Ladies and Gentlemen, I’m back again to bring you your next favorite webcomic! (hopefully) Please, if you have any feedback, leave it here in the comments or contact me on Twitter (@Sully_Writes). And as always, if you have or know of a webcomic that you’d like to see reviewed, reach out and let me know!
Summary: Anarchy Dreamers is a vibrant and outrageous webcomic about a group of teenagers who have come back from the dead, finding themselves gifted with extraordinary abilities, frightening enemies, and healthy cases of amnesia. Determined to fight back against the nightmares that threaten to bring reality out of balance (despite the legality of such a course of action), the young dreamers set out on a journey to unravel the conspiracy of the Sacred Heart Incident that gave rise to them and others and set things right.
Story: Using dreaming, death, and empowerment as its foils; Anarchy Dreamers tackles many real-life issues in a bubblegum punk story filled with reference humor and energetic dialogue. In fact, the dialogue is one of the most enjoyable parts of the storytelling in this webcomic. There is a natural quality to the youthful exchanges that serve to carry the story forward instead of bogging things down. This is a trapping that many comic creators fall into, but Emily Ree manages to strike an ideal balance of words and images. Pacing is a bit slow to begin with, but picks up drastically around the second issue, and the plot quickly evolves into good, lively fun.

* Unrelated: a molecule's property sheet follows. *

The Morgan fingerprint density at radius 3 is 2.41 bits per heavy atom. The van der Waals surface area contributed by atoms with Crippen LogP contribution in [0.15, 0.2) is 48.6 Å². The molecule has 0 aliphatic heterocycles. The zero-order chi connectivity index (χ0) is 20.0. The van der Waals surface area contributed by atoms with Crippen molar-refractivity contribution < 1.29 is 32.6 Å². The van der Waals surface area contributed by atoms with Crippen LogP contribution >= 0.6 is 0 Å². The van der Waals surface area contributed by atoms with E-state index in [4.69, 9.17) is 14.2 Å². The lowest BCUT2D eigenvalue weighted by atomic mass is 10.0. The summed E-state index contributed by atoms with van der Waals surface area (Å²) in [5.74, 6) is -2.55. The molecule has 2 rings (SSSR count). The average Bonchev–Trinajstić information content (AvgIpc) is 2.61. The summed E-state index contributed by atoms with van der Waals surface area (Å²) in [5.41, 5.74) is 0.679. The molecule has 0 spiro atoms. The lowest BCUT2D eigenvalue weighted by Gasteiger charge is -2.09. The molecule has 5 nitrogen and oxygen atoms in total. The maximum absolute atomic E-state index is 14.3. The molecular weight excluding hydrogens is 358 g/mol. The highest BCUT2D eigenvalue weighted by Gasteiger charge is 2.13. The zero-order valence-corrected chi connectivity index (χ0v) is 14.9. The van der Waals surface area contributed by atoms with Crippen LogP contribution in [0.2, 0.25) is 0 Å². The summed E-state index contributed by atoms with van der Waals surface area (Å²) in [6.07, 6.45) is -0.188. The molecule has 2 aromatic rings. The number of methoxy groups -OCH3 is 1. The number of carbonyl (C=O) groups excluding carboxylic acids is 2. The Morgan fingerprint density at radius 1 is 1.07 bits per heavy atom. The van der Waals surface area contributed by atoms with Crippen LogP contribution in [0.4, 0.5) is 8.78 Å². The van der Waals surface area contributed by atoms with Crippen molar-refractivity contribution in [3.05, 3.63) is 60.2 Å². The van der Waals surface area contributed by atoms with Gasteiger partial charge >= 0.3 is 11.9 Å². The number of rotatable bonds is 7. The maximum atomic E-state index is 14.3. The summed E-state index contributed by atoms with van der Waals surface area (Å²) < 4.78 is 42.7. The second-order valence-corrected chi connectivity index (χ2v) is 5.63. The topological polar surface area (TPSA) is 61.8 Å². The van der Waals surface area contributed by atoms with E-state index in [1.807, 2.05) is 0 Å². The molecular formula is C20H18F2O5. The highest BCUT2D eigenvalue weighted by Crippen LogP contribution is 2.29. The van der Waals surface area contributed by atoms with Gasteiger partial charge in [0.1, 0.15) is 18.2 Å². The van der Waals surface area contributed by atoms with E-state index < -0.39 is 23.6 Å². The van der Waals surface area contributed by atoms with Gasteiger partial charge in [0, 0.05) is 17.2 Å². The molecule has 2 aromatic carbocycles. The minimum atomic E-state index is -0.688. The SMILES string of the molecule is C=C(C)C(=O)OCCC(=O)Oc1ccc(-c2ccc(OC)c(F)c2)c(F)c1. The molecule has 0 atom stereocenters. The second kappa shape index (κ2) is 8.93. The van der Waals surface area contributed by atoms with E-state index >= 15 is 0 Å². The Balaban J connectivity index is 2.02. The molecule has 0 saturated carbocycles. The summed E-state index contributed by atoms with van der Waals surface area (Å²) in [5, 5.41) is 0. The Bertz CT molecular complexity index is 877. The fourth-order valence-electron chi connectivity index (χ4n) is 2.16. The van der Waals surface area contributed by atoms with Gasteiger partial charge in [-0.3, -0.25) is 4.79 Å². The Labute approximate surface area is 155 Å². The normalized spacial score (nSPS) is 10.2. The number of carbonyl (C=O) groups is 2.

Art: The art in this series is easily its best quality. It is somewhat niche, and won’t appeal to every reader, but Anarchy Dreamers does the style that it does very well. Pages are constructed thoughtfully, using unique combinations of panels. The characters are simple and easy to recognize on the page (usually, though fight scenes do occasionally get muddy). The colors are exceptionally well done, and even the lettering and effects are visually impressive.
There are areas that could use improvement; the aforementioned fight scenes, to name one. There are also a few places where the colors become overwhelming, losing their impact by over-saturating the reader. This is the style of the comic, I understand, but there are still times where I believe fewer colors could have been used to cover more of the page to greater effect. Lastly, there was a couple of typos, but nothing too major.
Conclusion: Anarchy Dreamers is great webcomic fare with appealing visuals and themes. It’s definitely one of the more upbeat series out there, even when handling darker moments. If you enjoyed comics that I’ve reviewed such as #Wafflefry or Heroes of Thantopolis (though it’s much less family friendly than this one), then give Anarchy Dreamers a go! Better yet, check out their Kickstarter for the whole first volume. If you have friends that like silly, punk-y cartoons or comics, point them in this direction.